On Monday Memorial University’s undergraduate student union announced it was supporting Nunatsiavut Government’s Make Muskrat Right campaign that aims to minimize the impact Muskrat Falls is expected to have on Indigenous communities living downstream from the dam in Central Labrador.
“Our membership at Memorial includes hundreds of students from Labrador and Indigenous students, and we’ve heard loud and clear the concerns they have about the safety of their families and the future of their communities if Muskrat goes ahead without meeting the minimum safety requirements of the Make Muskrat Right campaign,” said Lindsay Batt, MUNSU’s Director of Finance and Services and N.L. Aboriginal Student Representative with the Canadian Federation of Students.
Nunatsiavut Government launched the Make Muskrat Right campaign last fall, following the release of the first phase of a study led by researchers at Harvard University that discovered Lake Melville, which is bordered by five communities that rely on the estuary’s abundance of country food, is likely to produce higher levels of methylmercury than Nalcor, the project’s proponent, originally stated.
A second phase of the study was released last spring and reveals that unless the Muskrat Falls reservoir is fully cleared of vegetation and topsoil hundreds of Inuit living in the Lake Melville region could be pushed above safe levels of methylmercury.
Make Muskrat Right also calls on the provincial government to establish an independent environmental monitoring and an impact agreement with Nunatsiavut.
The MUNSU press release alluded to the provincial government cut the Labrador Air Foodlift Subsidy program, “as well as various other support programs which will render Labrador communities even more reliant on local foods harvested from the land.”
Government is cutting corners because the project is late and over-budget, but they’re doing so at the expense of the safety and lives of Indigenous and rural Labrador communities. — Lindsay Batt, MUNSU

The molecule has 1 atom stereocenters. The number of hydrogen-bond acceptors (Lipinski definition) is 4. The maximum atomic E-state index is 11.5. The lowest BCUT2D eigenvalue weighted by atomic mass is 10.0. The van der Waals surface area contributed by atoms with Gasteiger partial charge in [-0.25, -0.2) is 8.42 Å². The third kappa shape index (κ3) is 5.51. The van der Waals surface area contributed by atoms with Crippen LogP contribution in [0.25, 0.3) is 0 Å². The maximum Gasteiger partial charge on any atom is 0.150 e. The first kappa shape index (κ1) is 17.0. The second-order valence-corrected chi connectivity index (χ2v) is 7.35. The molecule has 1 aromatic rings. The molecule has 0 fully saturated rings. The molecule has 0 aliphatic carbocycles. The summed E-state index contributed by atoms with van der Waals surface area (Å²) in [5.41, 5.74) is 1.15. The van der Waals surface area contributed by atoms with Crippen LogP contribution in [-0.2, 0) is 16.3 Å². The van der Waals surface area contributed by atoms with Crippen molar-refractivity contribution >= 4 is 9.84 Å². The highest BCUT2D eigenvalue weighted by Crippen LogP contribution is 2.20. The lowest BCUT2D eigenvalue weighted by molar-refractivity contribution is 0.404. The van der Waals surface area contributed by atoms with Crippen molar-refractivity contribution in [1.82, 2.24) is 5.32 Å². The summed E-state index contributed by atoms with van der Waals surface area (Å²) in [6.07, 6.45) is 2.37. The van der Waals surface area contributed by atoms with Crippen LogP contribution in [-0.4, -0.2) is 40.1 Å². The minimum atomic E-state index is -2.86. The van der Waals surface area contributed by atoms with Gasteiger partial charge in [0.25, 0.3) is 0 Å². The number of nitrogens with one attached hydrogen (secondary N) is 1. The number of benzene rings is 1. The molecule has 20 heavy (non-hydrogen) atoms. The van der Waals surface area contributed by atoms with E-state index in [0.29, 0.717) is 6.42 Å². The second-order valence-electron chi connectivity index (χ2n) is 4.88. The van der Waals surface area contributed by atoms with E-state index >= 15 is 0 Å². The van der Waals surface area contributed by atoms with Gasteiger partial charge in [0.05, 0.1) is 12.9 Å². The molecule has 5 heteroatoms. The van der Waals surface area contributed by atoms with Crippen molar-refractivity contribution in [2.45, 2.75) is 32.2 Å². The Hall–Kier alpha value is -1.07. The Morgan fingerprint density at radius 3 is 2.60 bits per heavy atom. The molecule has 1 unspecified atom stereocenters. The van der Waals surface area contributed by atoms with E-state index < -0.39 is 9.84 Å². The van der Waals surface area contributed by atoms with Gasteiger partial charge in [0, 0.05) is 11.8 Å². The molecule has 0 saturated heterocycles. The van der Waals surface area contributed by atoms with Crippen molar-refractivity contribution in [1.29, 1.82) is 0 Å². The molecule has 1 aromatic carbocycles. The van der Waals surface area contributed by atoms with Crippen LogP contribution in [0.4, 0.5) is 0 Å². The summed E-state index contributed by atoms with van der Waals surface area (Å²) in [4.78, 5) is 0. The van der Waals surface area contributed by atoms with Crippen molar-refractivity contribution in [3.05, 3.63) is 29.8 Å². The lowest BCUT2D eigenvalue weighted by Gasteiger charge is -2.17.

“This is an issue of justice and respect for Indigenous and Labrador communities,” said Batt. “Government is cutting corners because the project is late and over-budget, but they’re doing so at the expense of the safety and lives of Indigenous and rural Labrador communities.”
On Friday Nalcor announced the first phase of reservoir flooding will proceed on Oct. 15 or later, and the province has said it will only commit to further discussions with Nunatsiavut regarding potential clearing of the reservoir for the second phase.
Nunatsiavut’s Minister of Lands and Natural Resources Darryl Shiwak told The Independent on Friday that the Inuit government is “extremely disappointed” and is considering all its options in determining how to respond.
With first flooding only days away, none of the three Indigenous groups in Labrador have committed to on-the-ground action, however a grassroots movement is growing, uniting members of all three Indigenous groups who are calling for the dam to be stopped altogether. An act of civil disobedience is planned for Monday, when a group of people, including elders, will walk to the North Spur on the Muskrat Falls construction site.
Another protest is planned for Oct. 7 outside Nalcor’s office in St. Joh’s.
MUNSU, which represents thousands of students at MUN, says it is encouraging its members to attend rallies in St. John’s, and “will be supporting other actions in St. John’s to pressure Nalcor and federal and provincial governments to accept the demands of the Make Muskrat Right campaign,” the release said.